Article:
Weirdly, M doesn't know how to lie.
Maybe it's all four-year-olds, like he hasn't reached that developmental milestone. Or maybe he's just that way by nature. I wish I could say that he got it from me, but while I always try to be honest about big things, I am sometimes not honest about little things. He doesn't even exaggerate or bend the truth.
If I come on to the scene and find L crying, I can ask M what happened and he will tell me the truth. Even if the truth is, "I hit L in the face with my roller skate, two times." The closest he comes to avoiding telling the truth is sometimes, when he is truly contrite, he says, "I'm sorry I did that. I don't really want to talk about that right now."
It's nice, though. We never have to doubt him.
I remember one time we found a toy dragon in his pocket after we had been visiting friends. I asked him about it, because I knew it wasn't his, and he told a ridiculous story about how, "Uncle said I could have it and I said no thank you, but he put in my pocket." I could almost understand a three year old taking a toy because he wanted it, or maybe not even fully understanding what stealing meant. But I was furious that he made up a lie about it instead of admitting he took it.
We went back to the friends' house to return it, and on the way I gave M a long talk about how when you make a mistake or break a rule when you're a little boy, you have a little boy consequence. But if you keep making mistakes like that when you grow up, there are grown up consequences that are much worse, and that grown ups who break the law have to go to jail. When we got back to the house, I marched M up to the door to apologize and return the toy and.... you guessed it. The other boy's father really had put it in his pocket. I apologized to my sweet boy over and over, and all he said was, "That's ok. I don't have to go to the jail, right?"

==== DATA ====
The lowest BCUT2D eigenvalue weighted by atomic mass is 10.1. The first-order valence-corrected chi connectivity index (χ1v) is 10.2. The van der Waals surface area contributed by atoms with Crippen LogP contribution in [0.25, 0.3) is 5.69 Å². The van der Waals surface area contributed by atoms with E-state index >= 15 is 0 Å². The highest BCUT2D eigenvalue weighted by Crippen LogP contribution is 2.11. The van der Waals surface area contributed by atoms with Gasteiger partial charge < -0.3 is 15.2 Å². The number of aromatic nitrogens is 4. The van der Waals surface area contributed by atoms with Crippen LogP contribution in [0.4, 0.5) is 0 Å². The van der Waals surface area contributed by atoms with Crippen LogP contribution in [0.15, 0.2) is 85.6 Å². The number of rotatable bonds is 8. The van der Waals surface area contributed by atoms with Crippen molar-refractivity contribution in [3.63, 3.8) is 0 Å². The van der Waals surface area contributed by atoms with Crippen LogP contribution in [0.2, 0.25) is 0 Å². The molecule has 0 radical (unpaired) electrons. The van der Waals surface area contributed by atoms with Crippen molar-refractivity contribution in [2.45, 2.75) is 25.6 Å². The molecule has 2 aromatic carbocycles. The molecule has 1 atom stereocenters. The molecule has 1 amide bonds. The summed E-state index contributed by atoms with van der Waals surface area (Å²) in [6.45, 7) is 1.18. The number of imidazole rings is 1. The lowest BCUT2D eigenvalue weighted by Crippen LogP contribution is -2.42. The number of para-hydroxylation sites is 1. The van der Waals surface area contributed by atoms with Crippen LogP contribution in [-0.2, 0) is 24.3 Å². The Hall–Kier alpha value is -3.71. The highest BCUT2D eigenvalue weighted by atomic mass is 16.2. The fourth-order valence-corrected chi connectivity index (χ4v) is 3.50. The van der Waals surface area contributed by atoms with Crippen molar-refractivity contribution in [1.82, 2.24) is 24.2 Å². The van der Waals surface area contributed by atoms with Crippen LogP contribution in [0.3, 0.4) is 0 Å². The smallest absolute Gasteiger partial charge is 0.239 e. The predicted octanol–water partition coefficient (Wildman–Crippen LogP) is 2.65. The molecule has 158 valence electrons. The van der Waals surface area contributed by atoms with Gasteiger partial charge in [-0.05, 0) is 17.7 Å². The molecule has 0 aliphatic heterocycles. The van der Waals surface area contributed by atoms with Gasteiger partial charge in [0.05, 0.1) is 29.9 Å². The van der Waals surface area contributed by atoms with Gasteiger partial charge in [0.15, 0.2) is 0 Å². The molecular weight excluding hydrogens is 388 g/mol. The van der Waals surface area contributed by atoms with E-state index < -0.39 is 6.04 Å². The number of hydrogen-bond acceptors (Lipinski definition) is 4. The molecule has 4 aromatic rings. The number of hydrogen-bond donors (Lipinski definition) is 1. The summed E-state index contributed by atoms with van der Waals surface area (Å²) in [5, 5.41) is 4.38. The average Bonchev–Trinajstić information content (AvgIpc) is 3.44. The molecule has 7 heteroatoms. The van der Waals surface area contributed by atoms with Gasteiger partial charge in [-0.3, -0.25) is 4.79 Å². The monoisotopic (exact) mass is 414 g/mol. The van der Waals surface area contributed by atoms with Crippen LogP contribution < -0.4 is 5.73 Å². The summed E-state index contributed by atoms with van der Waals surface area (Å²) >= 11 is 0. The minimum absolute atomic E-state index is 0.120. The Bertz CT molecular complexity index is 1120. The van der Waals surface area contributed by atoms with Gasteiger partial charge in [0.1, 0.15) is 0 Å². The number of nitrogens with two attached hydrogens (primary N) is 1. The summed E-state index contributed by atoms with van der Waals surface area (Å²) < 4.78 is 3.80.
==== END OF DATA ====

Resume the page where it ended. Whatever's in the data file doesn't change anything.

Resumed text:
So yesterday, when M and L came home from a visit to the neighbor's house, the first thing M said was, "Auntie gave L junk food." It wasn't actually a tattle, per say, because he would have told if he had eaten it, too. It's just not his way to hide things. And he didn't just sit back and let him eat it so he could come home and tell, either - good old M spoke up and told her they couldn't have those kinds of treats. When she gave them to L anyway, M went as far as to snatch it from his hands so he wouldn't eat it and get sick. (Maybe not the best of manners, but I have to give M credit for looking out for his brother.) But she took it back and gave it to him again. I think L probably knew he shouldn't have eaten it, but what kind of 2 year old has that much resolve? The most frustrating thing is that when she asked if the boys could come over visit (she's recovering from surgery and must be a little stir crazy), Whim said "Of course, just please don't give them anything to eat."
We watched him closely all evening, and he was fine. No seizure yesterday and none today. But, what the heck? He could be diabetic or have anaphylactic shock reactions or we could have religious reasons for avoiding certain foods. Or we could just be parents that don't let their kids eat ice cream, chocolate, and jelly candies all in one quick visit? Whim was angry, and given what he saw the day before, he gave her a piece of his mind .
Clearly we need to work with L to help him know what foods he should not accept when offered. And it wouldn't hurt for them both to have a lesson in politely but firmly turning down foods they can't eat. All I know is it feels like I can't trust anyone, but I refuse to return to the helicopter mindset, that I need to keep them in my sight all them time or they won't be safe. If only everyone was as honest as M...
Update: I spoke too soon. L had 2 seizures today. Of course, I can't prove, even to myself that it was the junk food. He had one the other day when everything was fine, which makes it hard for me to say it was definitely the food. But even in a bad streak, I can't even remember the last time he had two in one day. It might have been last Easter.